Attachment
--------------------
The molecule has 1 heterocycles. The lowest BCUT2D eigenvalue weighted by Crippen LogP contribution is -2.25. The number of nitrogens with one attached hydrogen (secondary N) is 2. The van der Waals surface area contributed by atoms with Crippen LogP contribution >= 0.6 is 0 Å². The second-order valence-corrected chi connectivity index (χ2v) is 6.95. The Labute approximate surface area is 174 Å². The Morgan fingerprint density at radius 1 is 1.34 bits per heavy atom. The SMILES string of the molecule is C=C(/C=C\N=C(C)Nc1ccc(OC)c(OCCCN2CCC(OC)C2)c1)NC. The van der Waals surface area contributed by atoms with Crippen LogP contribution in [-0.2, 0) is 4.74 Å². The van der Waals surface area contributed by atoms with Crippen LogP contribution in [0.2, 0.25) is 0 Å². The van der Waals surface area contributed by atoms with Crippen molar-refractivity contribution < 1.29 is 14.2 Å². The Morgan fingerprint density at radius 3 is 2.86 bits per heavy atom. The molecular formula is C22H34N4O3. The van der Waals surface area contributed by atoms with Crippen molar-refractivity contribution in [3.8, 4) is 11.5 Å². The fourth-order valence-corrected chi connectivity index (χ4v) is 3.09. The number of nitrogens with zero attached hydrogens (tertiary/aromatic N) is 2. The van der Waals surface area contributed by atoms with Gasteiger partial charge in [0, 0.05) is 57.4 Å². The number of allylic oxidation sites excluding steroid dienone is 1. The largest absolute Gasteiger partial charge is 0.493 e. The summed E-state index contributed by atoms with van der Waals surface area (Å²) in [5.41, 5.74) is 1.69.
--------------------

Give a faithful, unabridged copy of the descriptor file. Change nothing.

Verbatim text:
The molecule has 1 heterocycles. The lowest BCUT2D eigenvalue weighted by Crippen LogP contribution is -2.25. The number of nitrogens with one attached hydrogen (secondary N) is 2. The van der Waals surface area contributed by atoms with Crippen LogP contribution >= 0.6 is 0 Å². The second-order valence-corrected chi connectivity index (χ2v) is 6.95. The Labute approximate surface area is 174 Å². The Morgan fingerprint density at radius 1 is 1.34 bits per heavy atom. The SMILES string of the molecule is C=C(/C=C\N=C(C)Nc1ccc(OC)c(OCCCN2CCC(OC)C2)c1)NC. The van der Waals surface area contributed by atoms with Crippen LogP contribution in [-0.2, 0) is 4.74 Å². The van der Waals surface area contributed by atoms with Crippen LogP contribution in [0.2, 0.25) is 0 Å². The van der Waals surface area contributed by atoms with Crippen molar-refractivity contribution < 1.29 is 14.2 Å². The Morgan fingerprint density at radius 3 is 2.86 bits per heavy atom. The molecular formula is C22H34N4O3. The van der Waals surface area contributed by atoms with Crippen molar-refractivity contribution in [3.8, 4) is 11.5 Å². The fourth-order valence-corrected chi connectivity index (χ4v) is 3.09. The number of nitrogens with zero attached hydrogens (tertiary/aromatic N) is 2. The van der Waals surface area contributed by atoms with Gasteiger partial charge in [0, 0.05) is 57.4 Å². The number of allylic oxidation sites excluding steroid dienone is 1. The largest absolute Gasteiger partial charge is 0.493 e. The summed E-state index contributed by atoms with van der Waals surface area (Å²) in [5.41, 5.74) is 1.69.